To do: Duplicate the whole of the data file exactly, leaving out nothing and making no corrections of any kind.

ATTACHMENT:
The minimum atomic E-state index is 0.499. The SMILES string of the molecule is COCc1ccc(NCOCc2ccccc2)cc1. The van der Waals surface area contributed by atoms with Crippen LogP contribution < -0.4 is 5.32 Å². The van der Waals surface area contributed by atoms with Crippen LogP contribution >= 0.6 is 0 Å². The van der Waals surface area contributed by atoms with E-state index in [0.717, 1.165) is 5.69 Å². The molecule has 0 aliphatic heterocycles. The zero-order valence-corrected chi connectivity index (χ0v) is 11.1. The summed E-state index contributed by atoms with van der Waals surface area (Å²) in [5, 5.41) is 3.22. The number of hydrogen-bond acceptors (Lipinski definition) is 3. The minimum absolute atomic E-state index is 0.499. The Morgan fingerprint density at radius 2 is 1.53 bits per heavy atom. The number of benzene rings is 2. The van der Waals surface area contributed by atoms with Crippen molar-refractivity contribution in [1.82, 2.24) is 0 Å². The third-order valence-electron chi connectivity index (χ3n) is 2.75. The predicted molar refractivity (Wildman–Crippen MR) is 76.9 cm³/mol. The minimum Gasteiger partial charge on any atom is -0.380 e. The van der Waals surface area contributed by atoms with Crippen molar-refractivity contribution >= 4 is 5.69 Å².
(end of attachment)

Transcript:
The minimum atomic E-state index is 0.499. The SMILES string of the molecule is COCc1ccc(NCOCc2ccccc2)cc1. The van der Waals surface area contributed by atoms with Crippen LogP contribution < -0.4 is 5.32 Å². The van der Waals surface area contributed by atoms with Crippen LogP contribution >= 0.6 is 0 Å². The van der Waals surface area contributed by atoms with E-state index in [0.717, 1.165) is 5.69 Å². The molecule has 0 aliphatic heterocycles. The zero-order valence-corrected chi connectivity index (χ0v) is 11.1. The summed E-state index contributed by atoms with van der Waals surface area (Å²) in [5, 5.41) is 3.22. The number of hydrogen-bond acceptors (Lipinski definition) is 3. The minimum absolute atomic E-state index is 0.499. The Morgan fingerprint density at radius 2 is 1.53 bits per heavy atom. The number of benzene rings is 2. The van der Waals surface area contributed by atoms with Crippen molar-refractivity contribution in [1.82, 2.24) is 0 Å². The third-order valence-electron chi connectivity index (χ3n) is 2.75. The predicted molar refractivity (Wildman–Crippen MR) is 76.9 cm³/mol. The minimum Gasteiger partial charge on any atom is -0.380 e. The van der Waals surface area contributed by atoms with Crippen molar-refractivity contribution >= 4 is 5.69 Å².